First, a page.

Green: I did a biblical adaptation on television [NBC's 2009 drama Kings, based on King David] and people obviously are very, very passionate about their biblical. What I learned from that is that the more passionate people are about things—whether it's superheroes, the Bible or their favorite books—the more they tend to remember their memory of their own feelings about it rather than the actual text. And people tend to be very surprised by what the text you're adapting actually says, versus what they recall of it. Especially when you're dealing with things that are sacred to people like the Bible, they were taught it through a certain lens whether they know it or not. Sometimes, pointing out the lens or dramatizing the lens is a creative act that people will resist.
Similarly, I've seen it with Superman. I worked on Smallville Season 1, and there was a lot of talk about what is our version of it. And then you see what was done in the Batman/Superman movies now, where a lot of people decried it because it because Man of Steel didn't feel like the Superman they knew, and yet there is a generation who are growing up and is like okay, as far as I know, that's Superman. To me, it's Dick Donner's Superman [movie from 1978], but that's because of the year I was born, and I can't take it as the only version.
Fuller: In adapting Hannibal, what was fascinating is initially there was so much resistance to revisiting the project because the last couple of movies weren't well received and the last book was not well received, and so there was a question of whether or not this character still had validity in the marketplace. For me, as a fan of the literature and the beautifully bloated purple prose of Thomas Harris, I hadn't seen an adaptation that struck that nerve and really embraced the poetry of how it was written. How to translate poetic prose into a poetic image was inspiring and an exciting challenge because I wanted it to be beautiful; I wanted it to be erotic; I wanted it to be philosophical. All those things were present in the novels but it had never made it through any of the adaptations so I felt like I found a treasure trove of unexplored aspects of the stories that gave me an opportunity to tell a different version of the story that was at the same time incredibly accurate and true to what was written in the book.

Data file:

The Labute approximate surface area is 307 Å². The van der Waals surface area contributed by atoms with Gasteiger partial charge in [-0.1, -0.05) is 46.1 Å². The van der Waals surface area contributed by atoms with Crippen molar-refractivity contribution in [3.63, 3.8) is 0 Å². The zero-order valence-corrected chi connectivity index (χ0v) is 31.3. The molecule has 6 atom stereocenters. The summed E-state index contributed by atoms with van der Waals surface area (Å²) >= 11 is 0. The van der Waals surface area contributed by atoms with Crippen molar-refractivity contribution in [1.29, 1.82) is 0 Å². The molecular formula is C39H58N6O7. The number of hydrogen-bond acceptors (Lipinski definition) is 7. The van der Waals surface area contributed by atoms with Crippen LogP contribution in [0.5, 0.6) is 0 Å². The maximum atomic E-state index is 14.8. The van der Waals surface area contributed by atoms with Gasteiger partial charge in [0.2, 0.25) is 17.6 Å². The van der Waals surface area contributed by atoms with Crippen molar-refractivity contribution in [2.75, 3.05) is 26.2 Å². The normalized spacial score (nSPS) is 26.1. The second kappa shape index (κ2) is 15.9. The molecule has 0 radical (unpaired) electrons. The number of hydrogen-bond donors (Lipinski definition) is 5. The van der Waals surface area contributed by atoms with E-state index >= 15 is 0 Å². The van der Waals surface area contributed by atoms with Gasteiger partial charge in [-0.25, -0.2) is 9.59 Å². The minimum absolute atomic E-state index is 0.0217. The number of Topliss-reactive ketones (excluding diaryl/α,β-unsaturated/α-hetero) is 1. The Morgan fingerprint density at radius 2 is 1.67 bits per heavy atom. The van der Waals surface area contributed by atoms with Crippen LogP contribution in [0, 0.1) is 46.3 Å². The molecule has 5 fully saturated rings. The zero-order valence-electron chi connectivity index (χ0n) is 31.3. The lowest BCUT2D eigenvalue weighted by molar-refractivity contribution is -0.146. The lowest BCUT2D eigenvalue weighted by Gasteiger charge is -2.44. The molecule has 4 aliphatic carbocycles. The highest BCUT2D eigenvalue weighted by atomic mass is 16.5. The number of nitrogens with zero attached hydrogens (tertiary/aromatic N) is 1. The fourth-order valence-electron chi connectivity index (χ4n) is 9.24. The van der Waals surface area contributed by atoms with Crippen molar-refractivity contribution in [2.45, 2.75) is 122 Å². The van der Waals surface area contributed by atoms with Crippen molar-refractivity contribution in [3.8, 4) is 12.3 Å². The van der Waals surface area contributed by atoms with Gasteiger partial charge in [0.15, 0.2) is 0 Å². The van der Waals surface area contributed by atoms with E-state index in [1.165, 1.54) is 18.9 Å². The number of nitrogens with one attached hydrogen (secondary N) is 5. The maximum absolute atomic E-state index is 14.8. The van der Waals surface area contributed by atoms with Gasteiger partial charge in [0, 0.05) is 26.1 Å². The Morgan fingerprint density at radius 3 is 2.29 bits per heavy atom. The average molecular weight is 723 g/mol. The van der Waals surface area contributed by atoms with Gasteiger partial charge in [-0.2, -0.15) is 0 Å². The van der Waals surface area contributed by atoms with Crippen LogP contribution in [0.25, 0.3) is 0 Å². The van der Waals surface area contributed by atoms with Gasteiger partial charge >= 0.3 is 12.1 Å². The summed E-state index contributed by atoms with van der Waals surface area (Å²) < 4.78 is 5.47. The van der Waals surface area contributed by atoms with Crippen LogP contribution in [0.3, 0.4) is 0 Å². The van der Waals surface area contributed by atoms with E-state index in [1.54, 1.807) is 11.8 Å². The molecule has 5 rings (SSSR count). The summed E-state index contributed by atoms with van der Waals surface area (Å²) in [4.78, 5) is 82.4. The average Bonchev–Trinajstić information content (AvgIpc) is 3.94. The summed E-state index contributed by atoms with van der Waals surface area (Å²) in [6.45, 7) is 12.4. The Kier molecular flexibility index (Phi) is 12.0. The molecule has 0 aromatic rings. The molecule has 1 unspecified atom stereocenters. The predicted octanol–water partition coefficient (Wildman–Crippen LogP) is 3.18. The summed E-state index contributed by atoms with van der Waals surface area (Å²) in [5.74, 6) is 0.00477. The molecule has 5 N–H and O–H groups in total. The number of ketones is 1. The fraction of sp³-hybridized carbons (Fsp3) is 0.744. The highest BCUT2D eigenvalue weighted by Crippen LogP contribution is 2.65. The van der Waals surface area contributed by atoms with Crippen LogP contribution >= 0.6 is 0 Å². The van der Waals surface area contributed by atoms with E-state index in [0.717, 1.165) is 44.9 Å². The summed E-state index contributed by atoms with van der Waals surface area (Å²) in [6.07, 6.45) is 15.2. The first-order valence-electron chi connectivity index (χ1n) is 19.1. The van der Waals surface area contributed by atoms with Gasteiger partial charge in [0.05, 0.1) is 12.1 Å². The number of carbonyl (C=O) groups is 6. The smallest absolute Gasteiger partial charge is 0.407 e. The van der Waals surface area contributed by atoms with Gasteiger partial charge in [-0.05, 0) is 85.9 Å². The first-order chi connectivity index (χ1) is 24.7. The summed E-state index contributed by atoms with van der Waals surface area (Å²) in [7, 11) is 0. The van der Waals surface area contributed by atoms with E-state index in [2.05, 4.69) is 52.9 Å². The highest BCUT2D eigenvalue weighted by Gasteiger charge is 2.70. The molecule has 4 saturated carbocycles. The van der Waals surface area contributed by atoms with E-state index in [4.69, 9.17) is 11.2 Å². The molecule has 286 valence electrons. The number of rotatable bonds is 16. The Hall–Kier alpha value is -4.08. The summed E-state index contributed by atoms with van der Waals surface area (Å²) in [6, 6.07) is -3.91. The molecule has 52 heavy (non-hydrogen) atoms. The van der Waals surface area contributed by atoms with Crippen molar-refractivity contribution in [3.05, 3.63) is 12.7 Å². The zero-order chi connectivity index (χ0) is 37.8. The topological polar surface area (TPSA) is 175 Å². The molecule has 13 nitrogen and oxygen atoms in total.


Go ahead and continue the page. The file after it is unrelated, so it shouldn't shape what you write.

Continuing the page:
Bryan, you came from broadcast, you're doing cable now with American Gods, you worked on streaming with Star Trek. Do you like going between all these different outlets or is there one now that you like best?
Fuller: I think there's something exciting about being on a broadcast network if they are in a place to embrace something different. Everybody balked at NBC being the network for Hannibal, but I had no doubts that we were going to be able to do this show that I wanted the show to be, because the network executives kept their promise to allow us to do the show that we wanted to do, which is probably a rarity. That was a huge leap of faith on their part, and the fact that they let us be for three years is a miracle in the broadcast network environment. So I feel a certain amount of loyalty to NBC. I would love to work with [NBC Entertainment chairman] Bob Greenblatt and [NBC Entertainment president] Jen Salke again on something, because they demonstrated such trust and allowed us to do crazy shit on that show. I don't think I'm done with network television. We're developing Amazing Stories for NBC, and I still think that there's value in all of the networks: streaming, cable or broadcast.
Green: It just takes the right marriage, that whatever your host is, is the right place for it. Because if they resist it being the actual thing that it needs to be, no one can spread their wings.
American Gods has a big fan base, but that's nothing compared to those of Star Trek and Blade Runner. The thought of trying to satisfy those audiences is almost crippling; how much did you each think about that before deciding to tackle those projects?
Green: You think about them and then eventually you have to let go and just metabolize it through your own soul and trust that your version is the version that other people would like to see. Because if you try to please everybody, you end up with nothing. The Comic-Con crowd is a great place to take things, because they'll let you know if you missed. But beyond that, they don't actually want what they think they want. They have something in their head and if you gave them that, they wouldn't be happy. They want to be surprised and they want you to show them something they didn't expect, that still fits within acceptable parameters for them—and their parameters are very wide.
Fuller: With Star Trek, it's so massive and on a different scale, because it is worldwide but it is more specific in many ways than other big tentpole, intellectual properties. So there's no way to make all the Star Trek fans happy. It's a very divisive group, and because the group is so divisive, it took a lot of pressure off of me because I was like, I'll never make everybody happy, so I'm not going to worry about it. I'm going to worry about making myself happy as a Star Trek fan and appealing to like-minded Star Trek fans to get a show that I want to see as a Star Trek fan, and I hope that they do too.